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  • Ross Moughtin

Tackling knife crime in Verona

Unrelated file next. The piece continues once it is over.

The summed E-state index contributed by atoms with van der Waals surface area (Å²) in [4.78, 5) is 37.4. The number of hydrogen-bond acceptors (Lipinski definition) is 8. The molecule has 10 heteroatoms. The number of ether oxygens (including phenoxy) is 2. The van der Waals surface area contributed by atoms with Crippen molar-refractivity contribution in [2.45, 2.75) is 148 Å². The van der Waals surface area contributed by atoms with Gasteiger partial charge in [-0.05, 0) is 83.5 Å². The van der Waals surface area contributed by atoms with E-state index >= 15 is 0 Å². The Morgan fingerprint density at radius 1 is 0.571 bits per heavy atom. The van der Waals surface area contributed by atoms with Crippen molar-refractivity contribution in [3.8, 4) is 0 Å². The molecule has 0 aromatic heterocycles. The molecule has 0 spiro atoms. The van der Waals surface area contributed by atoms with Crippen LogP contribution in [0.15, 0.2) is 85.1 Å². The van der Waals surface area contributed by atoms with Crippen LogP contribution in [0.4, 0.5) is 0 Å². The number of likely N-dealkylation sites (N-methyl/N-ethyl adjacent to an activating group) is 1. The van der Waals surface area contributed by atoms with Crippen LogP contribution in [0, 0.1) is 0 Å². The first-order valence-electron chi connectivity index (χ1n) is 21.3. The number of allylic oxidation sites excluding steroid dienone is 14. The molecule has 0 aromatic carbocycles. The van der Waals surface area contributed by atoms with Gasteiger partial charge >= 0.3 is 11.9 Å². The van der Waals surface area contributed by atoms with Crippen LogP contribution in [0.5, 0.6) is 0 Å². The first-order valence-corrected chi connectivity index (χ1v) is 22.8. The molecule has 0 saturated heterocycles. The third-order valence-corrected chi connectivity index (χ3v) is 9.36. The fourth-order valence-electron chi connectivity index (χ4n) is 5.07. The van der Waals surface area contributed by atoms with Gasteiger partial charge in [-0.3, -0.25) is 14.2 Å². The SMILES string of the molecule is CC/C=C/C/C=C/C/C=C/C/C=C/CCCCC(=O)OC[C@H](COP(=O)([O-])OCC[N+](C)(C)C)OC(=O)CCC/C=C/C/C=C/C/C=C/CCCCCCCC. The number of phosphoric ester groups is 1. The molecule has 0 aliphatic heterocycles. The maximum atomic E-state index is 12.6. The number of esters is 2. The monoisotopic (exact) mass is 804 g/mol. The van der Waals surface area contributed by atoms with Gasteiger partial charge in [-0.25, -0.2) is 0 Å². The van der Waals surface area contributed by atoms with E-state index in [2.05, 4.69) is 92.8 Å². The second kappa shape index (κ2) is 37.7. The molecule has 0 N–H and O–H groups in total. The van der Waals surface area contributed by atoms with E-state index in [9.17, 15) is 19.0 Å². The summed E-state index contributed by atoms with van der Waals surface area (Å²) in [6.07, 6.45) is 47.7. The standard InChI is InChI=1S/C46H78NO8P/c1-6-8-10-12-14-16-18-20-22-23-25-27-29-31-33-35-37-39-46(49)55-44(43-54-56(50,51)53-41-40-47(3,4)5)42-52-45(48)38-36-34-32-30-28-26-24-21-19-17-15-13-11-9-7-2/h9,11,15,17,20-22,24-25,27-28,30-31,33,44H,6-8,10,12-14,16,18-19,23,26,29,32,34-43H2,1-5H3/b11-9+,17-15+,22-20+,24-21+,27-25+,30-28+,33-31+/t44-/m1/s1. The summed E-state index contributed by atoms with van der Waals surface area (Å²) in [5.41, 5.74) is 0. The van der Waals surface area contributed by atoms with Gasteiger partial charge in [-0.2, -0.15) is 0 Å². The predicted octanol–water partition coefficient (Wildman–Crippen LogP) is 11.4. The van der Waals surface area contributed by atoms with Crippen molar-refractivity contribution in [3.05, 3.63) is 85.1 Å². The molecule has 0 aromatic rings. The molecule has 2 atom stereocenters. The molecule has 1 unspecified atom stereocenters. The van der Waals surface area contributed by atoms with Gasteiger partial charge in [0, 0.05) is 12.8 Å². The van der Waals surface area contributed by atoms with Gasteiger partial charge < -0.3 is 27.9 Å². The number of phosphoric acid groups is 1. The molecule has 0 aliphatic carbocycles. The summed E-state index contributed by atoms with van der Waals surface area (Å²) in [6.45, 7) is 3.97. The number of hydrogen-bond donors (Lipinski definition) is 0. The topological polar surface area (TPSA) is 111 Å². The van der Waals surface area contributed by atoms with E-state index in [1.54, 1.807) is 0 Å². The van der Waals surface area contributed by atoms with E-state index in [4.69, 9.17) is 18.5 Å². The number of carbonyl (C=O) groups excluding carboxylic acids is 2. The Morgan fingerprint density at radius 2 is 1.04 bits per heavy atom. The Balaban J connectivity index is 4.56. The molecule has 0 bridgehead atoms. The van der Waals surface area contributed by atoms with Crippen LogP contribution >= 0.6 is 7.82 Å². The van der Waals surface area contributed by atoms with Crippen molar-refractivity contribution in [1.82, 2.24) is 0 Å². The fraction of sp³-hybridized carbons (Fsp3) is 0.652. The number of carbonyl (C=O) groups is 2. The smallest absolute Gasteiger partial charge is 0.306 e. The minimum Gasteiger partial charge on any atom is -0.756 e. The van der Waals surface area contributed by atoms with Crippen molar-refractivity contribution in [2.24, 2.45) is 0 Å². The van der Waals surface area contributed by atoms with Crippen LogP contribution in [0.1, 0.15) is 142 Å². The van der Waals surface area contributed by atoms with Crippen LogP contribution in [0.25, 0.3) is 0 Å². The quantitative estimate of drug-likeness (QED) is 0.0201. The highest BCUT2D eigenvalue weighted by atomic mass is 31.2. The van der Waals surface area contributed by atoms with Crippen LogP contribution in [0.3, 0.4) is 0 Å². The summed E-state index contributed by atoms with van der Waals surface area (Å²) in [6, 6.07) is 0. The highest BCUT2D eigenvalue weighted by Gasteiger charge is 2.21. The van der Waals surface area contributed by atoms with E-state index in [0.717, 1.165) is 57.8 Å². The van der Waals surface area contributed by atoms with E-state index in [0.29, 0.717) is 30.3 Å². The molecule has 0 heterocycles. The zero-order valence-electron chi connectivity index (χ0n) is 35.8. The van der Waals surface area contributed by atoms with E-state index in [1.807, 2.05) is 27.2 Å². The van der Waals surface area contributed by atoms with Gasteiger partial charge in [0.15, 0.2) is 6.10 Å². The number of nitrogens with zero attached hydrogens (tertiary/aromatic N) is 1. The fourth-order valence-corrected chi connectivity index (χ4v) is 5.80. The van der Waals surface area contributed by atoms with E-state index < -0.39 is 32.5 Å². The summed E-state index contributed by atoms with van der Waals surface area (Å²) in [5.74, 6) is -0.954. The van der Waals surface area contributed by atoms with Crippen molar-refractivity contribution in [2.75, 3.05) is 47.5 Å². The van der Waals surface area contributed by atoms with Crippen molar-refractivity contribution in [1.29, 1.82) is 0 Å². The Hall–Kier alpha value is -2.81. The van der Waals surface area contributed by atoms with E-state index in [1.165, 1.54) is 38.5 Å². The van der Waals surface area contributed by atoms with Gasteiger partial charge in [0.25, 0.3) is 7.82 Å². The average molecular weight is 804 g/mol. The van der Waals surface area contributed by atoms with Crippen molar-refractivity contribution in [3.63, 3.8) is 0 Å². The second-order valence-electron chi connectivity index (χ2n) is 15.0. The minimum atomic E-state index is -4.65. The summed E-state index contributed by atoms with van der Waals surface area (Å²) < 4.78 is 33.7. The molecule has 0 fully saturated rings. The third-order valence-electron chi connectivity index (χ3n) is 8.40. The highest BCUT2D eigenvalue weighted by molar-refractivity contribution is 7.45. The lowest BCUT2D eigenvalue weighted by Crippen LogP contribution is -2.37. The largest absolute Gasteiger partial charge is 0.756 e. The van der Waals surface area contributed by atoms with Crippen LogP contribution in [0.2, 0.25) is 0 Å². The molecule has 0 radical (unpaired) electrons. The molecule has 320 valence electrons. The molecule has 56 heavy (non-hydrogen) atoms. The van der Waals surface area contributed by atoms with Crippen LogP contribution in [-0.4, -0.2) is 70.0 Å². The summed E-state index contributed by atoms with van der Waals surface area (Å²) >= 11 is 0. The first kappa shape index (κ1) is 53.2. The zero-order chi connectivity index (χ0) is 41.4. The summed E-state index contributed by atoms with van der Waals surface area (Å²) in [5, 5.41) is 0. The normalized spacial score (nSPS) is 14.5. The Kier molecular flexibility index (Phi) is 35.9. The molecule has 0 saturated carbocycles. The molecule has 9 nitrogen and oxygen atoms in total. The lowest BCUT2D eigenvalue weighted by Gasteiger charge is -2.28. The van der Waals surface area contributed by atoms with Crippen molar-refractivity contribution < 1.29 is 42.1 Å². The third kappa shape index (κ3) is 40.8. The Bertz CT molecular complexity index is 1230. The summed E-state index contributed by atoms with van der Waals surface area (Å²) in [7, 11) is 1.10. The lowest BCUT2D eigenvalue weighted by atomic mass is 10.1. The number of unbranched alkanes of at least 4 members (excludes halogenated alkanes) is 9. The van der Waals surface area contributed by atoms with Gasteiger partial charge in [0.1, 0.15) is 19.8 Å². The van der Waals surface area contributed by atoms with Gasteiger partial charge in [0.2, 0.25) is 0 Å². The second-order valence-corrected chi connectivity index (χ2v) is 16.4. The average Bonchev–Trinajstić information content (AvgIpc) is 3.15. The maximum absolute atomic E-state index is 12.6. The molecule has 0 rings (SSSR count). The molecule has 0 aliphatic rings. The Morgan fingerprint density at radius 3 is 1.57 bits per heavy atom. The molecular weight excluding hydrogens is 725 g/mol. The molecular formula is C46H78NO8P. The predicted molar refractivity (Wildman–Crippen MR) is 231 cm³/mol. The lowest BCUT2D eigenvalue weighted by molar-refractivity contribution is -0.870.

We are in the midst of a public health emergency, according to Labour MP Sarah Jones This follows the publication yesterday for police-recorded offences involving knives or sharp instruments. These rose by no less than 16% in a single year. Ms Jones, the founder and chair of the all-party parliamentary group on knife crime, commented “It’s official, knife crime is at the highest level on record. The proportion of murders involving a knife has jumped from 30 to 40%, and across the country young people are living with fear and trauma. Today’s figures confirm that this is a public health emergency.” Tragically some 39 children and young people in England and Wales were killed by knives in 2017. And we are not just talking here about big city crime. Only this April a double stabbing took place outside an Ormskirk pub resulting in a young man from Aughton being remanded in custody. Clearly something has to be done and the BBC reported this week that teenagers in England are being given lessons in school to reduce the risk of knife violence in the summer holidays. As it happened Jacqui and I attended a play-streaming on Wednesday in which knife crime among young people was explored in some depth. In fact, during the play there were no less than three fatal stabbings. Tragically the third was self-inflicted. "O happy dagger! This is thy sheath; there rust, and let me die." This production of Romeo and Juliet by the Royal Shakespeare Company at Stratford deliberately set out to combine youthful energy with the ever-present threat of violence. Directed by Erica Whyman the play is very fast-moving, even frenzied, within a contemporary urban youth culture. The reviewer for the Stage writes of the star-crossed lovers: “Together they convey the blinkered giddiness of the young couple’s infatuation, the arrow-slit of adolescence in which tomorrow morning seems an age away and no adult can possibly understand the depth of your pain.” For these adolescents, everything is black and white. In fact, light and dark imagery is featured prominently in this, one of Shakespeare’s most popular plays. So Romeo sees Juliet: “But soft, what light through yonder window breaks? It is the east, and Juliet is the sun.” Even in her death "For here lies Juliet, and her beauty makes this vault a feasting presence full of light." In response Juliet is just as dramatic: “Come, night; come, Romeo; come, thou day in night.” Light and darkness, of course, is a fundamental symbol in the Bible, especially in John’s Gospel and his letters. Above all, in Jesus: “I have come as light into the world, so that everyone who believes in me should not remain in the darkness.” (John 12:46) We live in a spiritual context of light and darkness. Clearly knife crime has many causes, especially in the way our society is fractured and how vulnerable young people may seek to protect themselves. However, the fundamental cause is spiritual; otherwise you are scratching the surface. We are talking now about the reality of evil. So Jesus teaches us to pray to be delivered from evil. Clearly God’s will is not being done here on earth as it is in heaven. And at the end of the day we have no defence against this power of evil. We need help, even rescue. For when it comes down to it, life is black and white. And we need to choose. In fact, today’s verse from Bible Gateway (which incidentally I learn each morning, first thing): “But if we walk in the light as he himself is in the light, we have fellowship with one another, and the blood of Jesus his Son cleanses us from all sin.” (1 John 1:7). Many Christians – like myself – chose to turn to Christ as adolescents. Maybe young people see reality more clearly when understood as black and white, good and evil, truth and false, right and wrong, light and darkness. And of course, it is the nature of young people to want to do something about it. They don’t just see knife crime as sad but inevitable. Let’s get involved. Let's do something. So it was encouraging in this week of bad news that the BBC produced a video clip of a young Christian getting involved. https://www.bbc.com/news/av/uk-44880848/faith-boxing-meaning This shows how a young Londoner, Stephen Addison, is fighting violent crime in Christ’s name through sport and in particular, boxing. Knife crime may have a spiritual cause and as Christians we have the confidence, even the resources, to tackle the problem head-on in Jesus’ name. So Jesus calls each of us to shine for him each in our own small corner. “For once you were darkness, but now in the Lord you are light. Live as children of light— for the fruit of the light is found in all that is good and right and true.” (Ephesians 5:8)

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